The Rooster Crows – Dec. 24, 2021

By Bill Anderson

The 1 to 3 inches of snow predicted for Rutland and vicinity on the afternoon and evening of Friday, December 17, and the morning of Saturday, December 18, turned out to be about a foot of the fluffy white stuff. Maybe the hyphen shouldn’t have been between the 1 and the 3. The heaviest snowfall in the region was along the State Line, from Ellendale to Fairmount. According to the official Kulzer’s Hardware yardstick, 12 inches of snow fell in Rutland, and 13 inches were awarded to our neighbors in Havana. City Maintenance man Scott Haan was out opening streets in the still dark hours of early morning and kept at it all day long. It looks as if Rutland’s late Mayor, Ron Narum, has a worthy successor in the snow pushing department.

This community was saddened last Thursday when word was received here that Gwendolyn (Prindiville) Young of Rutland had passed away on Tuesday, December 14, at her winter home in Mesa AZ. Gwen had attained the age of 101 years, 3 months and 27 days at the time of her death. Gwendolyn Prindiville was born on August 17, 1920, on the Prindiville farm just south of Rutland, to John D. & Naomi (Barnhart) Prindiville. She was the second of their 6 children, and their only daughter. Gwen grew up in the Rutland community and completed both elementary and high school in Rutland, graduating in the RHS Class of ’38. Gwen’s high school class suffered tragedy when 4 RHS students were killed and 4 were injured in a collision with a Great Northern Railway locomotive near Fairmount during “Skip Day” just prior to graduation. At the outbreak of World War II, Gwen enlisted in the Women’s Army Corps (WAC) and participated in the invasion of North Africa in November of 1942 as a member of General Eisenhower’s headquarters staff. She served in Eisenhower’s headquarters in Algiers in 1943. While in Algiers, she met and married another soldier, John Young of Chicago IL. Following her military service, Gwen returned to Rutland. She and her husband had 4 children: John; Patrick; Harold; and Vincent. After being discharged from the Army and returning to Rutland, Gwen was employed as secretary by the Sargent County States Attorney, and later as office manager for the Sargent County office of the USDA’s Farmers Home Administration. In 1961 she succeeded her father as Postmaster at the Rutland Post Office, and she served in that capacity until her retirement in 1981. Gwen was a member of Sts. Peter & Paul Catholic Church; of Bergman-Evenson Post #215 of the American Legion, and of the American Legion Auxiliary; of the Rutland Community Club; and, of the Friendly Garden Club. She is survived by 2 sons: Harold Young; and Vincent Young; both of Mesa AZ; by 2 brothers: John “Pat” Prindiville of Horace ND; and Alan “Mike” Prindiville of Spokane WA; by numerous grandchildren and great-grandchildren; and, by a host of friends. She was preceded in death by her husband; her parents; by 3 brothers: Dennis; Gerald; and Roger; and by 2 of her sons: John; and Patrick. Gwen donated her body to a medical school in Arizona for medical research and training. A celebration of her life and inurnment of her cremains will take place in Rutland this coming Spring. The Rutland community extends condolences to the family and friends of Gwendolyn Young, a strong and resourceful woman who endured hard times with calm strength and good cheer.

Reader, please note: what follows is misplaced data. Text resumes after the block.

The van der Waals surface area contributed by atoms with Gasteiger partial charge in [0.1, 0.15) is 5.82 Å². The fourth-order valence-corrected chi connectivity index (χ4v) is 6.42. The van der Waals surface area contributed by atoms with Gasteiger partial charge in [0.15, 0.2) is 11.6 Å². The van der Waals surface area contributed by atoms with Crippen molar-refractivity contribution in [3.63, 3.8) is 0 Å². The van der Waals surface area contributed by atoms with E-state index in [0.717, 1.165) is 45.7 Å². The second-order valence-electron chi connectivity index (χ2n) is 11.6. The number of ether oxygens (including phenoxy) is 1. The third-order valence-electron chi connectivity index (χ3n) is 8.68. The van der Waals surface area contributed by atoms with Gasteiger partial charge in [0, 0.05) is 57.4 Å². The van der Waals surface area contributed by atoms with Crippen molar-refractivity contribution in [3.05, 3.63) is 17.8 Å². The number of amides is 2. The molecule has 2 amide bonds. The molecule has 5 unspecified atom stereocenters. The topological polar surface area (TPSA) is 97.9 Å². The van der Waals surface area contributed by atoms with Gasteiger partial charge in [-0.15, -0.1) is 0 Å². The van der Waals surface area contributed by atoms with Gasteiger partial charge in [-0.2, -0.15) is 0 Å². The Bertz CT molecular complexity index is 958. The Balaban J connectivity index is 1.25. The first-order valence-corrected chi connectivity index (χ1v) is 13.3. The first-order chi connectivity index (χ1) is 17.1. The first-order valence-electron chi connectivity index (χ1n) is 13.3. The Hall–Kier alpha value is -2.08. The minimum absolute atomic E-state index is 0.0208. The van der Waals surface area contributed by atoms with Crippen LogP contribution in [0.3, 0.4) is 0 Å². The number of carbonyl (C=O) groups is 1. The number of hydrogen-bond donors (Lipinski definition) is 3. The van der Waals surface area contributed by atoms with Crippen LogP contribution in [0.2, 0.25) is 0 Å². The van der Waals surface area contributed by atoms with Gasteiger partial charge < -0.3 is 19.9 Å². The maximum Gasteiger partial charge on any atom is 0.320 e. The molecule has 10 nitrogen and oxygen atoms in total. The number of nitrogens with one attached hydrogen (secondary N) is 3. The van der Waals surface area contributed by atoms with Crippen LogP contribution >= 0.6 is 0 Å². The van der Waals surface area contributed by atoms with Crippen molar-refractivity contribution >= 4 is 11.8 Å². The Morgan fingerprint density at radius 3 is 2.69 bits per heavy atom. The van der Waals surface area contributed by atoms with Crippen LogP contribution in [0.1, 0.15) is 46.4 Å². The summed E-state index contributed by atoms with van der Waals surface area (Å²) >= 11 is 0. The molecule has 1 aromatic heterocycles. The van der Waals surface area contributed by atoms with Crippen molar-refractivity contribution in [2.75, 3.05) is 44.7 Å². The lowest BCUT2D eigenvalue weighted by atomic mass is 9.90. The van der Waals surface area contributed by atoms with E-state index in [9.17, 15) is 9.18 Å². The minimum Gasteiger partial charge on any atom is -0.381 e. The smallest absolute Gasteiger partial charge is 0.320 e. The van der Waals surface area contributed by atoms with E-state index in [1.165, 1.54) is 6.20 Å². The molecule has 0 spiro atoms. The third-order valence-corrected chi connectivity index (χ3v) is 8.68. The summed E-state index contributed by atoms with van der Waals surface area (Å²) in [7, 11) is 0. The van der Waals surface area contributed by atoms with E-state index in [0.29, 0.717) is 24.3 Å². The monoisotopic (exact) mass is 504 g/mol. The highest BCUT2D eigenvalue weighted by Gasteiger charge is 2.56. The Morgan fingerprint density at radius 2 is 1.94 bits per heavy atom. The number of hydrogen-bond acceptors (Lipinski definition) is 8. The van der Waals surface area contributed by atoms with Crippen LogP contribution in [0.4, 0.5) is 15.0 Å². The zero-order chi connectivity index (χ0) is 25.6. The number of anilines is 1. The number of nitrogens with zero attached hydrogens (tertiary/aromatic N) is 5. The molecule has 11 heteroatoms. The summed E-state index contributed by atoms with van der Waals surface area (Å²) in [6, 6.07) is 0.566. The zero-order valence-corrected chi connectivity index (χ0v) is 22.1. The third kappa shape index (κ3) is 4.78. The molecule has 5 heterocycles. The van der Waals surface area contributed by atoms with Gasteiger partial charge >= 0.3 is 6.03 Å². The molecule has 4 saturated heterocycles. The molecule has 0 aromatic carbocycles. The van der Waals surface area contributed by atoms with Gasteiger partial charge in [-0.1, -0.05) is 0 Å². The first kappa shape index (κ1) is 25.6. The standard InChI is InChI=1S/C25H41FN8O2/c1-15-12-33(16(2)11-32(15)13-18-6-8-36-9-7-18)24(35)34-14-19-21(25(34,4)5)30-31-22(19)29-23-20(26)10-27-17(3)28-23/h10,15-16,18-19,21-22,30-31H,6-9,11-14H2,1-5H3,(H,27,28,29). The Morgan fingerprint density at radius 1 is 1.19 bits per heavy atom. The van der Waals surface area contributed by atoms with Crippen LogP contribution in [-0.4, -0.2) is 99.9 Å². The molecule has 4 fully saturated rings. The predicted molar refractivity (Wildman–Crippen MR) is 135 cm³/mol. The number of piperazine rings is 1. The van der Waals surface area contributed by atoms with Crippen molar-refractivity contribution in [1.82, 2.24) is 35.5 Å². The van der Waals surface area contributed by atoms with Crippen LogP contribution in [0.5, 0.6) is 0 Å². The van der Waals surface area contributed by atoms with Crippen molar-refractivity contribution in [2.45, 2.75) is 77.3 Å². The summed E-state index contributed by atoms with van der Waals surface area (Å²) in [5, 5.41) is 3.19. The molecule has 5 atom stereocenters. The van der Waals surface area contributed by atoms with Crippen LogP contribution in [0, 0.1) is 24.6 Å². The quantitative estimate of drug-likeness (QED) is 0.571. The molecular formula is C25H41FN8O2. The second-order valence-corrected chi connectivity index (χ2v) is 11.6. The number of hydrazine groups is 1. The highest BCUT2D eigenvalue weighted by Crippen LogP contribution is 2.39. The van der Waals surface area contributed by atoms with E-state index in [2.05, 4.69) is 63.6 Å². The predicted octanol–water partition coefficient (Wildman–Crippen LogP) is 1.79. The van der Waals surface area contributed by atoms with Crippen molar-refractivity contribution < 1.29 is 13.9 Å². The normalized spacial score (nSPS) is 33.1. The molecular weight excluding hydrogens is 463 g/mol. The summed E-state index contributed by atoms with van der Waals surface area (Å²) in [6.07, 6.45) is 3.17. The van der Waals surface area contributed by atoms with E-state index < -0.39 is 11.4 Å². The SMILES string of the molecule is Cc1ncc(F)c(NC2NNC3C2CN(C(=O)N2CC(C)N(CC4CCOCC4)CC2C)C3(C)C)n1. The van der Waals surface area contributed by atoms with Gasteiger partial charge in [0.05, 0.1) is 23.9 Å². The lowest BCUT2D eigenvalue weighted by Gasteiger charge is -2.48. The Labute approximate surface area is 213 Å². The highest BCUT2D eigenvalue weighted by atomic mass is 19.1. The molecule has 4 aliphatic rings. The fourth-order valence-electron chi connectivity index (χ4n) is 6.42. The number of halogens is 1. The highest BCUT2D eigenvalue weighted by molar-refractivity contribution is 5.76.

Rutland native Corrine (Narum) Romereim of Wahpeton reports that she is making a good recovery after an accident back in October that left her with a broken wrist, a fractured pelvis and a large bump on her head. Corrine said that she had stepped outside her farm home west of Wahpeton to help untangle a dog that had wrapped its lead rope around a porch post. Once freed, the dog was so excited that it wrapped the rope around Corrine’s ankles, causing her to fall on the concrete driveway. “It can happen fast,” said Corrine. “You’re OK one second, and a second later you’re badly injured.” Fortunately for Corrine, her son, Rod, arrived at her home a short time later, found her in the driveway, and got her to the Emergency Room for care. She spent several days in the hospital, and several weeks in a rehab facility in Fargo before returning to her home. She is still doing the rehabilitation exercises, she said, and expects to continue them for some time to come.

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